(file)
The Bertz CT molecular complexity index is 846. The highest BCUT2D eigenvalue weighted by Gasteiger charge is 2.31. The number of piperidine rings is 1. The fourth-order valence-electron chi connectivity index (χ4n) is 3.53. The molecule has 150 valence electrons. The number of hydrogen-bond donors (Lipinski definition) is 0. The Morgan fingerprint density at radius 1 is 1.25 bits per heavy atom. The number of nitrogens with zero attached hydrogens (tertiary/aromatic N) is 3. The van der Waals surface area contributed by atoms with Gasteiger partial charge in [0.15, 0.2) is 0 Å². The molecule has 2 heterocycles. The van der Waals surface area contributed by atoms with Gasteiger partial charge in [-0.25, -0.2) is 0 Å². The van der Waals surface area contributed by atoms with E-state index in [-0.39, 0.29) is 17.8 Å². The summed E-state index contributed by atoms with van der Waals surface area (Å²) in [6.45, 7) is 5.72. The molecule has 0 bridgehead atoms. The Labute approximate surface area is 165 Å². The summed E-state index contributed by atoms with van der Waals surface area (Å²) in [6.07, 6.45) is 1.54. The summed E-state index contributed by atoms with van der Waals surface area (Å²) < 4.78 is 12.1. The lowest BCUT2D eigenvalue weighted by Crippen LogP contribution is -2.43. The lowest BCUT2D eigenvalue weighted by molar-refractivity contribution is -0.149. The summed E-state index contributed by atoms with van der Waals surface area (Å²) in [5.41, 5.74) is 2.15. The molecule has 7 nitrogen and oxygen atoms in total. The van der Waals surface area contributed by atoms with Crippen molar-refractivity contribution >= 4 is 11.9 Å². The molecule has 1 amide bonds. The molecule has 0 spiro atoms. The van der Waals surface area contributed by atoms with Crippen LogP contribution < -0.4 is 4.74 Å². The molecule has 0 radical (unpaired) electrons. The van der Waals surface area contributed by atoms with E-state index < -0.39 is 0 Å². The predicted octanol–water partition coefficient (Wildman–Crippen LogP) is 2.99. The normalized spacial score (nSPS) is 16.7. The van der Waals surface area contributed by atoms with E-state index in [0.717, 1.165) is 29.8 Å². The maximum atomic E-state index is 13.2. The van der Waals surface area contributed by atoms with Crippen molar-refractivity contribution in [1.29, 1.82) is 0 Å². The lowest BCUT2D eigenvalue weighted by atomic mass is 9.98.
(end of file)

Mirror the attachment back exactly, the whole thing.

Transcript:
The Bertz CT molecular complexity index is 846. The highest BCUT2D eigenvalue weighted by Gasteiger charge is 2.31. The number of piperidine rings is 1. The fourth-order valence-electron chi connectivity index (χ4n) is 3.53. The molecule has 150 valence electrons. The number of hydrogen-bond donors (Lipinski definition) is 0. The Morgan fingerprint density at radius 1 is 1.25 bits per heavy atom. The number of nitrogens with zero attached hydrogens (tertiary/aromatic N) is 3. The van der Waals surface area contributed by atoms with Gasteiger partial charge in [0.15, 0.2) is 0 Å². The molecule has 2 heterocycles. The van der Waals surface area contributed by atoms with Gasteiger partial charge in [-0.25, -0.2) is 0 Å². The van der Waals surface area contributed by atoms with E-state index in [-0.39, 0.29) is 17.8 Å². The summed E-state index contributed by atoms with van der Waals surface area (Å²) in [6.45, 7) is 5.72. The molecule has 0 bridgehead atoms. The Labute approximate surface area is 165 Å². The summed E-state index contributed by atoms with van der Waals surface area (Å²) in [6.07, 6.45) is 1.54. The summed E-state index contributed by atoms with van der Waals surface area (Å²) < 4.78 is 12.1. The lowest BCUT2D eigenvalue weighted by Crippen LogP contribution is -2.43. The lowest BCUT2D eigenvalue weighted by molar-refractivity contribution is -0.149. The summed E-state index contributed by atoms with van der Waals surface area (Å²) in [5.41, 5.74) is 2.15. The molecule has 7 nitrogen and oxygen atoms in total. The van der Waals surface area contributed by atoms with Crippen molar-refractivity contribution >= 4 is 11.9 Å². The molecule has 1 amide bonds. The molecule has 0 spiro atoms. The van der Waals surface area contributed by atoms with Crippen LogP contribution < -0.4 is 4.74 Å². The molecule has 0 radical (unpaired) electrons. The van der Waals surface area contributed by atoms with E-state index < -0.39 is 0 Å². The predicted octanol–water partition coefficient (Wildman–Crippen LogP) is 2.99. The normalized spacial score (nSPS) is 16.7. The van der Waals surface area contributed by atoms with E-state index in [0.717, 1.165) is 29.8 Å². The maximum atomic E-state index is 13.2. The van der Waals surface area contributed by atoms with Crippen molar-refractivity contribution in [1.29, 1.82) is 0 Å². The lowest BCUT2D eigenvalue weighted by atomic mass is 9.98.